Secondly, Redknapp does carry the reputation of a competent manager, and as a result any team that brought him in shouldn’t fear a backlash from that fans, and similarly from the players. In fact, if he does become involved in coaching Bournemouth, the short term morale should soar, both on the pitch and off.

Thirdly, and perhaps his greatest skill, is his ability to sign good players for a lot cheaper than you’d expect. Of course, the ‘wheeler dealer’ title is something his strongly distances himself from, but even he can’t deny that he has a talent in the transfer market.

However, his talent in the transfer market can also be seen as a negative thing, particularly if a team is in financial trouble. Below is a table showing Redknapp’s preference in changing his team around and bringing in new players that suit they football he wants to play. (source – Bleacherreport.com)

Team Dates Managed Players Signed
 Money Spent APBPS*
         
Bournemouth 1983-199

19 

 £1.2m

2.1

West Ham 1994-2001

58

 £52m

8.3

Portsmouth 2002-2004

41

 £7.65m

20.5

Southampton 2004-2005

8

 £2.6m

8

Portsmouth 2005-2008

32

 £68.3m

10.6

Tottenham 2008-2012

16

 £226.93m

4

*Average number of players bought per season

Interestingly enough for Spurs had a low number of personnel changes per season – Only Bournemouth is lower. However, Portsmouth’s 10.6 changes per season (on average) seems a fair medium, and illustrates how much Redknapp likes to change his squad around. If a team did employ Redknapp, one of his conditions would probably freedom in the transfer market, if funds allow it. Could Bournemouth finance it, and if QPR employ his services, would they be happy to have yet another squad overhaul to suit Redknapp’s taste?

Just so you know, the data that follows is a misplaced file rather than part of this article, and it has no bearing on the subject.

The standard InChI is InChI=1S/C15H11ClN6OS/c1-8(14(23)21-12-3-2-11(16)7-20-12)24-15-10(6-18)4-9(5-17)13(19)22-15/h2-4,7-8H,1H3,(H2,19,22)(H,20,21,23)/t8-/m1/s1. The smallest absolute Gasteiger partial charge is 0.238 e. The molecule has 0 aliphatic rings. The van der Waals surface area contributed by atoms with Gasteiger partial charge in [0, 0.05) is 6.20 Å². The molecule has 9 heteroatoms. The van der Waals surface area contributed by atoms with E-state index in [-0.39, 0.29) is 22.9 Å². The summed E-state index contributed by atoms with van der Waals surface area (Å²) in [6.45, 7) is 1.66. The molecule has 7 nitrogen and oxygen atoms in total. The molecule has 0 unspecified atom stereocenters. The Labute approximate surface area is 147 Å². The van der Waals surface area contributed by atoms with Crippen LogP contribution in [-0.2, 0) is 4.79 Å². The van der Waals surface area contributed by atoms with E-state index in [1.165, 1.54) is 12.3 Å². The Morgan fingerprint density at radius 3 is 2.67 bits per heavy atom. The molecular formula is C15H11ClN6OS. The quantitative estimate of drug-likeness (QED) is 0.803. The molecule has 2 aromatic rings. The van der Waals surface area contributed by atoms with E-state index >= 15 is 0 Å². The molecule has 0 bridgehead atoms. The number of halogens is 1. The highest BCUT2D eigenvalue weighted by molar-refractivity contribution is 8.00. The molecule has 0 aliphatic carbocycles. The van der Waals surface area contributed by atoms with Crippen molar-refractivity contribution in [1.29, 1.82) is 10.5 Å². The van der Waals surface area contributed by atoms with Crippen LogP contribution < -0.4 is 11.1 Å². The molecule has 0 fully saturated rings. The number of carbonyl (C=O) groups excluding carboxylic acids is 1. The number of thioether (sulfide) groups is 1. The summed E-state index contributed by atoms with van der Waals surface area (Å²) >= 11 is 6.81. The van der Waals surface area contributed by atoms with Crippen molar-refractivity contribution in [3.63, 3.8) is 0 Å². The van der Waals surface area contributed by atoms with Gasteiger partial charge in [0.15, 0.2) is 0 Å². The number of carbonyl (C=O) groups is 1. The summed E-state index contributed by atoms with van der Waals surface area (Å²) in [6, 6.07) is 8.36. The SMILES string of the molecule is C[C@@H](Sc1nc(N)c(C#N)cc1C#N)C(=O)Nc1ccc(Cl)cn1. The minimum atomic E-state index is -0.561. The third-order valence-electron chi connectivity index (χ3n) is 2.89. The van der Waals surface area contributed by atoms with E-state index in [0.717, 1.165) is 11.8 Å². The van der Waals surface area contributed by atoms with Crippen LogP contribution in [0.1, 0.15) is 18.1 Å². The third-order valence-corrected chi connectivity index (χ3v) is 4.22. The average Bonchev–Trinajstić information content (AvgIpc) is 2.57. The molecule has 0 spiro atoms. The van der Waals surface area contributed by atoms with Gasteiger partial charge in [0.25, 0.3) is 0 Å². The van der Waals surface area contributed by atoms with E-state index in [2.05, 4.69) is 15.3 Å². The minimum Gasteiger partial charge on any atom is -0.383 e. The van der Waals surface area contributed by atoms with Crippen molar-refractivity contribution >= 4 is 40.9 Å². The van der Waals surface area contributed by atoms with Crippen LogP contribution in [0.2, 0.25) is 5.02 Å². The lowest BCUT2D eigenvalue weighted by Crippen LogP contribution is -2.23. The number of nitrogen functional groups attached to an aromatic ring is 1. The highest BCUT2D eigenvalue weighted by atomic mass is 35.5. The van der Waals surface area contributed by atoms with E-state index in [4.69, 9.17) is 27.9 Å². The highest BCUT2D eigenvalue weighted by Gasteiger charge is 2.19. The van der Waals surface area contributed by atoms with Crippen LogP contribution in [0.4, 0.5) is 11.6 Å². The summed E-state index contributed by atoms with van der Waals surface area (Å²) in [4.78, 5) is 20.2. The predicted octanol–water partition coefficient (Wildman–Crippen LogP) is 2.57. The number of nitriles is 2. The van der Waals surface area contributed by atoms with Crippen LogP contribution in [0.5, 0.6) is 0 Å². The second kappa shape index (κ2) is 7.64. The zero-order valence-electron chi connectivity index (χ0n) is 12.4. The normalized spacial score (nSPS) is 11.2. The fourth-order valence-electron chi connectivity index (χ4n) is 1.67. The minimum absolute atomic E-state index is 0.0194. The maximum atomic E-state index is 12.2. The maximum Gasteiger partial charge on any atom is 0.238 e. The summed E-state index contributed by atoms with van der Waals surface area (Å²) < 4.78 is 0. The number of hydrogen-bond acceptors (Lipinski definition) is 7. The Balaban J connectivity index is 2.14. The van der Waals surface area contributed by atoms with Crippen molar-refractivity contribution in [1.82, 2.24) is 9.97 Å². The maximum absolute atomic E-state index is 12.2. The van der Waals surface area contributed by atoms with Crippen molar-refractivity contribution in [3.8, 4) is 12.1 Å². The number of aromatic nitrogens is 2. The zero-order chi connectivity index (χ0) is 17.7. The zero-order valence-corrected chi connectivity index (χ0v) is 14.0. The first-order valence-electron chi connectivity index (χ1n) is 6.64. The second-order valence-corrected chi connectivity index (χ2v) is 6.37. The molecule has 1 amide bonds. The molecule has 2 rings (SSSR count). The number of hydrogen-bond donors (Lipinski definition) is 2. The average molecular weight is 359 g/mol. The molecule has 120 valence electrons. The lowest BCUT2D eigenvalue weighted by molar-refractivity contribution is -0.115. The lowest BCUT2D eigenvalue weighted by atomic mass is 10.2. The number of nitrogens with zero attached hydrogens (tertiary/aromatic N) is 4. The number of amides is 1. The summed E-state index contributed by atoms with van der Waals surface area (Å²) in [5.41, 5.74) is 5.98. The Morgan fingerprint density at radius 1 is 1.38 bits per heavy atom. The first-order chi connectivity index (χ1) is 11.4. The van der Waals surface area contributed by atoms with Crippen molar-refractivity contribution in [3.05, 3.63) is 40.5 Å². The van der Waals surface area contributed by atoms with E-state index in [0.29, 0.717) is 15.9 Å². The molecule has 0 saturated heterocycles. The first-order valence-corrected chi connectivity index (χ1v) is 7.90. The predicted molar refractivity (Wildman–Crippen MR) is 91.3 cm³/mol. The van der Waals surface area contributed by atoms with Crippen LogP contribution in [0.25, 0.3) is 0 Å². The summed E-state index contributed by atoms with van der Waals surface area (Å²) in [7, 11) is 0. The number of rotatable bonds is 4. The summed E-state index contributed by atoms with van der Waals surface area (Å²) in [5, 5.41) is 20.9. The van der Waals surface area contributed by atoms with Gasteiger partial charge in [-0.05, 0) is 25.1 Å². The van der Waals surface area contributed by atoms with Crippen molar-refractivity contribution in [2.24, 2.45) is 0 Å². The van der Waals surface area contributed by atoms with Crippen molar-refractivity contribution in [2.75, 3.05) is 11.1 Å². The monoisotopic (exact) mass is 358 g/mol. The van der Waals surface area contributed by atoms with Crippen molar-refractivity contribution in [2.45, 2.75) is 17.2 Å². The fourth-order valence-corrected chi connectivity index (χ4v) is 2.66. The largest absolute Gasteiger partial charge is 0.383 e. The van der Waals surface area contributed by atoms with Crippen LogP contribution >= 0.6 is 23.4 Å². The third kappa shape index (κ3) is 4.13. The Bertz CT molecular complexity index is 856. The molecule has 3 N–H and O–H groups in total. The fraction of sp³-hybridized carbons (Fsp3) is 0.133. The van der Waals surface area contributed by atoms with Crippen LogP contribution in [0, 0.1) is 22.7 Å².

Also, at 65, Redknapp is hardly at the age where he can give a considerable amount more in terms of years at a club. Five more years would be pushing expectations, and even then who knows if his heart will be in it, and his hunger as apparent as if he had been offered the England job. An older manager shoudn’t be expected to mastermind a dynasty that he won’t be part of in years to come, so any hiring of Redknapp will have to be short term orientated, which does stunt the growth of a club in years to come.

Perhaps the biggest criticism of Redknapp is his lack of tactical knowledge, and the conservatism in his approach to changing his tactics to suit opposition. Barcelona can get away with having only one style of play and being successful, but for Spurs to play the exact same style against Swansea, Stoke and Manchester United, then questions have to be raised as to whether Redknapp’s tactical knowledge is holding his team back. Redknapp has a strong mind when it comes to how to play football, and that has stopped his club matching teams who have found how to exploit his tactics. In Spurs’ last two seasons, the second half of the season is weaker than the first, and that can put attributed to teams working out how to play them, and Redknapp unable to adapt on short notice.

In conclusion, the idea of Harry Redknapp at the helm  of your club may be a mouthwatering prospect for a fan, but if you consider the long term effects that his employment could have on a club, then I wouldn’t consider him an ideal candidate. In order to compensate for his impending retirement, clubs would either have to limit his transfers (something I’m sure he wouldn’t agree to when joining a club), and ultimately rob him of one of his traits, or allow him to shape the club in his image, and as a result,  his replacement be suited in the style he has moulded the team. Not many teams with Harry Redknapp on  their shortlists have the financial capabilities to fund multiple overhauls in the club’s playing staff. Although it may not be the grandest way to call time on his career, we may have to accept that the sight of Redknapp in the top flight is not the best idea for anyone involved, except of course, ‘Arry Redknapp.